Toot Toot, Beep Beep (Midnight Special review)
Science fiction is supposed to challenge and stimulate our thoughts about life. This is usually accomplished through escapism and “what if” situations.
But what is curious is how it does it.
You see, I have this theory that one of the best ways to share new ideas is through science fiction, because the medium inherently combines the creative with the analytical. And it cuts through all of the ego, to get to the root of humanity… and what makes us special.
Midnight Special (2016)
Cast: Michael Shannon, Joel Edgerton, Kirsten Dunst, Jaeden Lieberher, Adam Driver
Director: Jeff Nichols
released on blu-ray June 21, 2016
Rotten Tomatoes: 83%, Audience Score 72%
The Guardian: ****/*****
Jeff Nichols is an American film director known for making independant films with minimal budget. He has now directed four films total (Shotgun Stories, Take Shelter, Mud, and Midnight Special) and is currently working on a fifth movie about prejudice against interracial marriage in the 1970s. That movie is called Loving.
All of these films are dramas, though Midnight Special is without a doubt the most interesting film he has made to date. And it should be noted Nichols has cast Michael Shannon as his lead three times now, with Matthew McConaughey as an alternate and correctly chosen for 2012’s Mud.
Which came out just a year before McConaughey got his Best Actor award at the Oscars for Dallas Buyers Club. So keep that in mind.
Set in the the southern United States, I believe somewhere in Texas, Roy (Michael Shannon) and his friend Lucas (Joel Edgerton) have seemingly kidnapped a young boy named Alton (Jaeden Lieberher) – who we later find out is Roy’s son.
Roy and Lucas are on a mission to return Alton to his mother Sarah (Kirsten Dunst) and eventually get Alton to an undisclosed location by a certain date. The movie reveals information to us in pieces. With each piece of information letting us in on the story a bit more.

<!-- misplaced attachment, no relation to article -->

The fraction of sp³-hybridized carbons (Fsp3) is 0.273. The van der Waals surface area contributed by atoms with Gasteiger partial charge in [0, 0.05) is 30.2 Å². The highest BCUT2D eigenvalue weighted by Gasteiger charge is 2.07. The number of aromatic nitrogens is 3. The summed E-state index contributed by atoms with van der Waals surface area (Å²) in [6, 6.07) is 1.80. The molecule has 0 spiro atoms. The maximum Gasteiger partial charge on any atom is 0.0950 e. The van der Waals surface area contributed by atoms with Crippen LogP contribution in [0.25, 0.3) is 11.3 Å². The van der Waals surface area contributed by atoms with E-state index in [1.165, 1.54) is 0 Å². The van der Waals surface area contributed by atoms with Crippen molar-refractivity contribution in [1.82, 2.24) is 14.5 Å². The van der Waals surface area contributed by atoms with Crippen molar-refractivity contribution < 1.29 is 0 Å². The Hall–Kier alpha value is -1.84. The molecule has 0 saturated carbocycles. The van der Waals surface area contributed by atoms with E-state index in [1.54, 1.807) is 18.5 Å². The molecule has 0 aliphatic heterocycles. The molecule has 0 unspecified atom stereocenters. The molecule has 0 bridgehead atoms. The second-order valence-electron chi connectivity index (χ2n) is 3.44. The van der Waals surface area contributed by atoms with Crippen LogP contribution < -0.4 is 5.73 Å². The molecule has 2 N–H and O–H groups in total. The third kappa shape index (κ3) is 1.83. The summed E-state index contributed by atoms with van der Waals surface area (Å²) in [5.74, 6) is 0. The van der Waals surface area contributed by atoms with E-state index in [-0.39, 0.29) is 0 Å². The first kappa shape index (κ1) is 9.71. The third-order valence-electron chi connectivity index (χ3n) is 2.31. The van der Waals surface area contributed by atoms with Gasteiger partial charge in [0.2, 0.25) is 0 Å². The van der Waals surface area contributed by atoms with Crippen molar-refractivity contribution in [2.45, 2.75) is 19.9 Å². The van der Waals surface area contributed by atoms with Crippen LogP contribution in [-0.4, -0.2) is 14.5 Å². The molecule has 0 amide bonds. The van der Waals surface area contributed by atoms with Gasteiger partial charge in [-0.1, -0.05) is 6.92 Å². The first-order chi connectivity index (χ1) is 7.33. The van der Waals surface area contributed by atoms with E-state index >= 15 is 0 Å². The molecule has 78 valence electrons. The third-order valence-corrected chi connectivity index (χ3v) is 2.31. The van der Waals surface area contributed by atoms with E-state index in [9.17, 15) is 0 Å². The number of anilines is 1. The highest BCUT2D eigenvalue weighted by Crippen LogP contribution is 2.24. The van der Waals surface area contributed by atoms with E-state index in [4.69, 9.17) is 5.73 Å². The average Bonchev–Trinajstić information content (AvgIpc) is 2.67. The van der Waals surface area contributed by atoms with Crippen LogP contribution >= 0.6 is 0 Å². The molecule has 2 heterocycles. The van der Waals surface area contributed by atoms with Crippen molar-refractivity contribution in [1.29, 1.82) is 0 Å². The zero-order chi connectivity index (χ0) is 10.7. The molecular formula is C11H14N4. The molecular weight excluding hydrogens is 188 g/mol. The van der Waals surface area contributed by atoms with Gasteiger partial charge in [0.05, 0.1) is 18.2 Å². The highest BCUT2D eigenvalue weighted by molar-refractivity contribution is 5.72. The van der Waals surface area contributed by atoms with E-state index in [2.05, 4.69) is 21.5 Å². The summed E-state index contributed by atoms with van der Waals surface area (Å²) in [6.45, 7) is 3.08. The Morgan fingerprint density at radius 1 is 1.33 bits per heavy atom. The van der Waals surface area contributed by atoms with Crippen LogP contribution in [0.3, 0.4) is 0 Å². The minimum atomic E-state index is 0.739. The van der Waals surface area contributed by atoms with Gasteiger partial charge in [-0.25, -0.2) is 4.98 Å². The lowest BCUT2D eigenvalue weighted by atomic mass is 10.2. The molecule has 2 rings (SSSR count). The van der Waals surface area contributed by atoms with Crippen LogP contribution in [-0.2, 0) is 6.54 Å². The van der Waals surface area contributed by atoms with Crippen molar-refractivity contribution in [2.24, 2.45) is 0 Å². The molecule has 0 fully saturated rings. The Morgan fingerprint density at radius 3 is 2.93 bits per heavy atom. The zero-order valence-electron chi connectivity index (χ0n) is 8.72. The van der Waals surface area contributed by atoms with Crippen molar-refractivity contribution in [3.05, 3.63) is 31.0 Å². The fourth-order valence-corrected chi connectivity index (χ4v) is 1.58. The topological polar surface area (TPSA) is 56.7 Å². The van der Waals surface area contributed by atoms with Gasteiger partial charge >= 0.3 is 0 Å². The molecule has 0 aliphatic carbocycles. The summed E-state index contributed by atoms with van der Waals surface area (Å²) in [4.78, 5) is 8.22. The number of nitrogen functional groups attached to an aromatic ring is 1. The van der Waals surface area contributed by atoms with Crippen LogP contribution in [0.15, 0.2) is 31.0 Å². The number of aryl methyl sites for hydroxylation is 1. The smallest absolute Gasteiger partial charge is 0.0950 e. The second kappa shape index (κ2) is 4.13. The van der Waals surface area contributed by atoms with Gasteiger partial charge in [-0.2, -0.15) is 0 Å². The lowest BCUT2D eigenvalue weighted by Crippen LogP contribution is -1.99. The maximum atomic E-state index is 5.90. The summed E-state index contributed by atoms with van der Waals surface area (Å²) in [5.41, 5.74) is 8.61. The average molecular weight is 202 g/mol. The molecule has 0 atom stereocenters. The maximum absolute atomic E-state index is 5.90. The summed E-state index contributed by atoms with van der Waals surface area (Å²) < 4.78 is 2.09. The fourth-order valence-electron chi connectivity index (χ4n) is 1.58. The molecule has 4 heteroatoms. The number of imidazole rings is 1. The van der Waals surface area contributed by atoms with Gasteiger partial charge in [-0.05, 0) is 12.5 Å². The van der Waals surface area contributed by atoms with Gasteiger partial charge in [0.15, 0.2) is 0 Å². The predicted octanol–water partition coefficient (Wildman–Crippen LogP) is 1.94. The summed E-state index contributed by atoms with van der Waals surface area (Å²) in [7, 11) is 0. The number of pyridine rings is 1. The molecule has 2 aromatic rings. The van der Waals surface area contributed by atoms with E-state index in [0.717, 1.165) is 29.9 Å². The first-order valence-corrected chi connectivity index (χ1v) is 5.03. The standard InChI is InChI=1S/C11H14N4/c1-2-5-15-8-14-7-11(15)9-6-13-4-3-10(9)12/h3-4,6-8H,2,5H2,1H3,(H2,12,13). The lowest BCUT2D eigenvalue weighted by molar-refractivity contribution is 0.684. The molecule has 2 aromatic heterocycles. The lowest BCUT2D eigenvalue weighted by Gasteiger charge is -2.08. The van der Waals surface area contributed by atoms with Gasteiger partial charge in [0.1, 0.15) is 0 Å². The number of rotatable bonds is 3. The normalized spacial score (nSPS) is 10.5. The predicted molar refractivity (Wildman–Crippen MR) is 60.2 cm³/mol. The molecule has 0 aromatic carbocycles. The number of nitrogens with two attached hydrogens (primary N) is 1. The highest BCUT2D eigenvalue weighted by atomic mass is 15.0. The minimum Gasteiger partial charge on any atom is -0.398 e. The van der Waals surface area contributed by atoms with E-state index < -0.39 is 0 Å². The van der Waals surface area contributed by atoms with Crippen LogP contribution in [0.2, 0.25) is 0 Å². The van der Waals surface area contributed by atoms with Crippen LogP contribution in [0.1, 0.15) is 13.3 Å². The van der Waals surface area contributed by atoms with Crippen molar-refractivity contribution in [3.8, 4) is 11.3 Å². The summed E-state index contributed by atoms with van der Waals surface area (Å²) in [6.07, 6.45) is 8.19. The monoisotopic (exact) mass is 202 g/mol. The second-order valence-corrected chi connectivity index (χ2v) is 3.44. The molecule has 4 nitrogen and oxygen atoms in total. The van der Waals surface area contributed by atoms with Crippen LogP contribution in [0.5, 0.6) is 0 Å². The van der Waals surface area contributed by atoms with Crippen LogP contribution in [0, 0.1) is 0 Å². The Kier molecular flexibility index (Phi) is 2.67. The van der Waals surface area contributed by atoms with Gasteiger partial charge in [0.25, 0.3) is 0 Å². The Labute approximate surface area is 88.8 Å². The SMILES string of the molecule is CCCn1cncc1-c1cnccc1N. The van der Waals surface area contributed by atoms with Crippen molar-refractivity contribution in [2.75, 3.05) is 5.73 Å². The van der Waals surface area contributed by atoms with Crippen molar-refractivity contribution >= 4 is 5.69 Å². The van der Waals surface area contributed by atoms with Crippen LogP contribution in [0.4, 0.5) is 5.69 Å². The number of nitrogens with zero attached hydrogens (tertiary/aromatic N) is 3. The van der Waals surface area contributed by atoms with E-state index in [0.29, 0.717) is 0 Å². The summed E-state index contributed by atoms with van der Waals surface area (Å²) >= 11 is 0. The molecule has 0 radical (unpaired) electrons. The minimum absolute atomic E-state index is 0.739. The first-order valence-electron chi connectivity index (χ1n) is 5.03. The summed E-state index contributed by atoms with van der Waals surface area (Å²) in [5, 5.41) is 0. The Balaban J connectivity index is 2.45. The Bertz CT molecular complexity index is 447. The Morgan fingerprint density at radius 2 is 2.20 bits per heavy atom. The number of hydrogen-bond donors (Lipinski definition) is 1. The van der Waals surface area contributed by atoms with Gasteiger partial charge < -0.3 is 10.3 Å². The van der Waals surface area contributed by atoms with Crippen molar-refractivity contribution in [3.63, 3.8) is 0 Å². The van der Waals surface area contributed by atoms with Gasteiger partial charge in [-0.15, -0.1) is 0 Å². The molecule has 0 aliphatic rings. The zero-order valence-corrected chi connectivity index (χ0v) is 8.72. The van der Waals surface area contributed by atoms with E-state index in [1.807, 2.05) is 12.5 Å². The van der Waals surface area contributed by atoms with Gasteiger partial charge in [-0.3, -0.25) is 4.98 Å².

It turns out that Alton and his parents were part of a religious cult, and because Alton possesses latent supernatural abilities, which are also slowly revealed to us, the FBI has become involved and sent Paul Sevier (Adam Driver) to investigate cult.
To reveal more of the plot would be a huge disservice to the story, but before I move on, I will mention this, this film is grounded the grittiness of dramas of the 1970s, very slowly giving ways to fantastic wonderment of early 1980s science fiction. And it is amazing to behold.
Pros: The story manages to avoid direct violence and rely on the imagination where necessary, but also use CGI in a way that the story becomes better, rather than extraneous. The relationships between family, friends, and believers are beautifully depicted.
Cons: At times the pacing felt too rushed, while other times it was oddly slow. And so the movie often feels strange, and the tension never raises to a point where leads are in imminent danger.
Runtime: 1 hour 52 minutes
Points of Interest: Jeff Nichols wrote the film as an allusion to becoming a father himself, and it was shot over a period of 40 days.
Midnight Special is, to use a single word, special. It is an excellent example of GOOD modern storytelling in that it relies on both practical filmmaking camera work and CGI to tell its narrative. It’s cast is well chosen and the implications of the final reveal make it worthwhile on any science fiction fan shelf, but it holds a special place in the current political environment as well.
I still don’t really know why the movie is called Midnight Special, I think it has something to do with the song, but maybe that doesn’t matter. What matters is that the movie is accessible and addresses issues that we can all relate to. And so it qualifies as good science fiction.
But what do you think? See you tomorrow with some wisdom, dear readers.